In the open markets of Ho Chi Minh you will encounter bottles stuffed full of micellaneous local fauna such as snakes, armadillo, turtles, scorpions and lizards, all preserved in rice wine or grain alcohol, called rượu rắn in Vietnamese. Some varieties consist solely of snake, others are made with geckos or sea horses. The tincture is taken in small shots as a restorative. Snakes are widely believed to possess medicinal qualities and the wine is advertised as a cure-all, addressing everything from farsightedness to hair loss, as well as to increase sexual performance. Some believe these claims may exaggerated to attract buyers. However, the beverage definitely stands up to the test of history.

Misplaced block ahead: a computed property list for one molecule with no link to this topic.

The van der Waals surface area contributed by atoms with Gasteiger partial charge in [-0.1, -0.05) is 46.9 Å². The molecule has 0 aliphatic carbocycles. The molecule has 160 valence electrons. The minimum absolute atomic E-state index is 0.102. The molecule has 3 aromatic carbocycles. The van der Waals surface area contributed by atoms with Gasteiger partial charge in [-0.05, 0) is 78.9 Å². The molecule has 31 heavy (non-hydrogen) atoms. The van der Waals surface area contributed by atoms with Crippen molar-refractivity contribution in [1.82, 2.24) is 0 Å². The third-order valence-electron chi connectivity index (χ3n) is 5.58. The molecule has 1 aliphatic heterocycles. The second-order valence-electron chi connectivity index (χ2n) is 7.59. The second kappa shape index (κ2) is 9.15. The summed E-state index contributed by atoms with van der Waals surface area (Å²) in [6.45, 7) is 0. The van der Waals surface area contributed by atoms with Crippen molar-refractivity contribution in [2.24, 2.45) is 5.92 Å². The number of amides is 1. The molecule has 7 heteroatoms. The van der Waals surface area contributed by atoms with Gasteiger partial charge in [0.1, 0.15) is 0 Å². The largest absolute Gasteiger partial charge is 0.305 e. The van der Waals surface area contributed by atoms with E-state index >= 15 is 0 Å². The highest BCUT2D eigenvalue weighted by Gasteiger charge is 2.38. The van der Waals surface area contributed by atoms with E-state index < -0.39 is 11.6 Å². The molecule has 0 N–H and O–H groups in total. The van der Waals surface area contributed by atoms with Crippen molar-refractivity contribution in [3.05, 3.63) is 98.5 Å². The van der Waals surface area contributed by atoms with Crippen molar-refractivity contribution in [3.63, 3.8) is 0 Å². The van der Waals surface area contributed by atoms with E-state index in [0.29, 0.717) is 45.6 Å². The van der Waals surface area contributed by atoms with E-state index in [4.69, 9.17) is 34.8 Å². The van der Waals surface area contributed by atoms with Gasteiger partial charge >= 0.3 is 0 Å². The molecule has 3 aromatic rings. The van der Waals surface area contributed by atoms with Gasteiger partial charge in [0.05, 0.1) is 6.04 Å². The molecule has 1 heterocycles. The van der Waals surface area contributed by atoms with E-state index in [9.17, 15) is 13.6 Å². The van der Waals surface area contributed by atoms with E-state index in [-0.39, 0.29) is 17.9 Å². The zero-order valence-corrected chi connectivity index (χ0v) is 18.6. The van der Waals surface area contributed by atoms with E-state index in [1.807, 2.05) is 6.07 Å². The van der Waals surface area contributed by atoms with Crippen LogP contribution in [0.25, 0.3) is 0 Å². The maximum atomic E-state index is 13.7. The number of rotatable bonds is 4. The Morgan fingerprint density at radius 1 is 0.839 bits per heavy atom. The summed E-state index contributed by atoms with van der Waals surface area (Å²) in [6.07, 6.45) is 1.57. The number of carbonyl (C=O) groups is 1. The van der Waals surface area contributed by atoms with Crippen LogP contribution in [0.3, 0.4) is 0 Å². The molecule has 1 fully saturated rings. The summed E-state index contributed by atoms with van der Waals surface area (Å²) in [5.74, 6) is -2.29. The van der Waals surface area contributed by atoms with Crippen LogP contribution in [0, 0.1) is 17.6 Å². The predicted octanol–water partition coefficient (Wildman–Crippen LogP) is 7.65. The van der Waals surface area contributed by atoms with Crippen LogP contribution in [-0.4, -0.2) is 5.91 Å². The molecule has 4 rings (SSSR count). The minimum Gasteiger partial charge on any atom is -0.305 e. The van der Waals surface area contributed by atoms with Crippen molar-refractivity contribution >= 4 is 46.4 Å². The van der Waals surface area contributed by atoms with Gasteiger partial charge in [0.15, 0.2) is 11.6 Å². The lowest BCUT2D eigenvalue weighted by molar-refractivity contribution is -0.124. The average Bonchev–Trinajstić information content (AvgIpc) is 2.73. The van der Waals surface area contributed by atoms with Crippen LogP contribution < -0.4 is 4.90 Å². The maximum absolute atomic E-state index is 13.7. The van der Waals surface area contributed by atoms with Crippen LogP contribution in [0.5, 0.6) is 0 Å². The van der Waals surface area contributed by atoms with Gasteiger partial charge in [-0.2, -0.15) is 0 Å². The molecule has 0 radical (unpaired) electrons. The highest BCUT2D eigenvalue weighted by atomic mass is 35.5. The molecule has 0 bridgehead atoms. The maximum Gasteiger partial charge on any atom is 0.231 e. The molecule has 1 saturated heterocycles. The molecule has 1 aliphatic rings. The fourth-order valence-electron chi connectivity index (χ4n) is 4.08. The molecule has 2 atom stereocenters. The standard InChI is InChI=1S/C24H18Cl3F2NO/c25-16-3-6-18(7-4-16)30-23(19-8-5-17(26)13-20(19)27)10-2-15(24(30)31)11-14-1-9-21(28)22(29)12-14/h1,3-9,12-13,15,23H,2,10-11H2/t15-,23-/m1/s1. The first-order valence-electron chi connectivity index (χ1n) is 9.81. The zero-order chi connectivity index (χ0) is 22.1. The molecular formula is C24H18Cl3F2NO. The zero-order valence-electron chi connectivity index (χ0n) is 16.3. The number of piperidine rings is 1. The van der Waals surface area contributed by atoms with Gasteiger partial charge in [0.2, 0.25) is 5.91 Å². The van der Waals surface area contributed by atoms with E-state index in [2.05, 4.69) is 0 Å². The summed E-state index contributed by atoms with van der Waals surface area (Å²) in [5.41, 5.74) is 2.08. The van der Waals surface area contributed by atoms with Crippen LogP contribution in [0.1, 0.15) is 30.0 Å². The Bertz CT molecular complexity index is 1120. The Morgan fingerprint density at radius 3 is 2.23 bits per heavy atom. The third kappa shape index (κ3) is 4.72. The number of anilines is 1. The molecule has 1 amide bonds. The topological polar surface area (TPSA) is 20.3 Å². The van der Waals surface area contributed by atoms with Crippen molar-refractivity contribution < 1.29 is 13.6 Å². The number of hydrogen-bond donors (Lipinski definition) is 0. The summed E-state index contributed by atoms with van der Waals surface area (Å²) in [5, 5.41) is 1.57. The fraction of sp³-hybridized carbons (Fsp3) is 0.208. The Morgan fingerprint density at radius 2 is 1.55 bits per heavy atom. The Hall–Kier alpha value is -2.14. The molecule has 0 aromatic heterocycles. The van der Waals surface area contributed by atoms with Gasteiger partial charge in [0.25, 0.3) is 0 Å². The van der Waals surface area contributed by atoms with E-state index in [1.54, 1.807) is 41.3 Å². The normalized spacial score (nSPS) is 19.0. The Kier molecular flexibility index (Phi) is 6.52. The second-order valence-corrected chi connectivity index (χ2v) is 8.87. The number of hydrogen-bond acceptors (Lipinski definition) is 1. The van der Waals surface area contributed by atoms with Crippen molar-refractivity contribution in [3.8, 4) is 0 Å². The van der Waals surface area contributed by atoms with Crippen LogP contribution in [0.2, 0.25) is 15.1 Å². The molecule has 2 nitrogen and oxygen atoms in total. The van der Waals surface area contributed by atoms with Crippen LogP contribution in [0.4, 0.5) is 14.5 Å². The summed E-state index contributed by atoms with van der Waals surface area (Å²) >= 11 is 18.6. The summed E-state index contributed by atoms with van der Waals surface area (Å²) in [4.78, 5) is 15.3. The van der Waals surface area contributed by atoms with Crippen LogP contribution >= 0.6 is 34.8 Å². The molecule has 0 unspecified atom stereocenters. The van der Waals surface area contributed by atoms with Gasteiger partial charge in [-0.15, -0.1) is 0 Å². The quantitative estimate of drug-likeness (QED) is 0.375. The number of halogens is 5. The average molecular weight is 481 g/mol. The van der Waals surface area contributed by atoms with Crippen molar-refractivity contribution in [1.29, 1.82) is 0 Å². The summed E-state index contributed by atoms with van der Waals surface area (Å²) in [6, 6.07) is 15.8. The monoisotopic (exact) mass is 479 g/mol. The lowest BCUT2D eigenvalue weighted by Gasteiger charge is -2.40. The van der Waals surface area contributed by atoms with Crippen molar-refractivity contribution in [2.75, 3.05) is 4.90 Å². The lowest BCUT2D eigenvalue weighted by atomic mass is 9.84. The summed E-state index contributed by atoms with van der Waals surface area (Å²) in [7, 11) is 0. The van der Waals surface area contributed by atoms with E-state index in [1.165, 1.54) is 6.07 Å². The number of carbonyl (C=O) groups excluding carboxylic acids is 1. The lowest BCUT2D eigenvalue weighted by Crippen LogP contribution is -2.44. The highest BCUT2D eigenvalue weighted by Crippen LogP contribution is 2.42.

Rượu rắn was first recorded to have been consumed in the Western Zhou Dynasty (771 BC) and has since been considered to be an important curative. It can be found throughout China, Vietnam and other areas of Southeast Asia. the medicinal use of snakes was noted in the medical manual Shen nong ben cao jing (神农本草经) compiled between 300 B.C. and 200 A.D.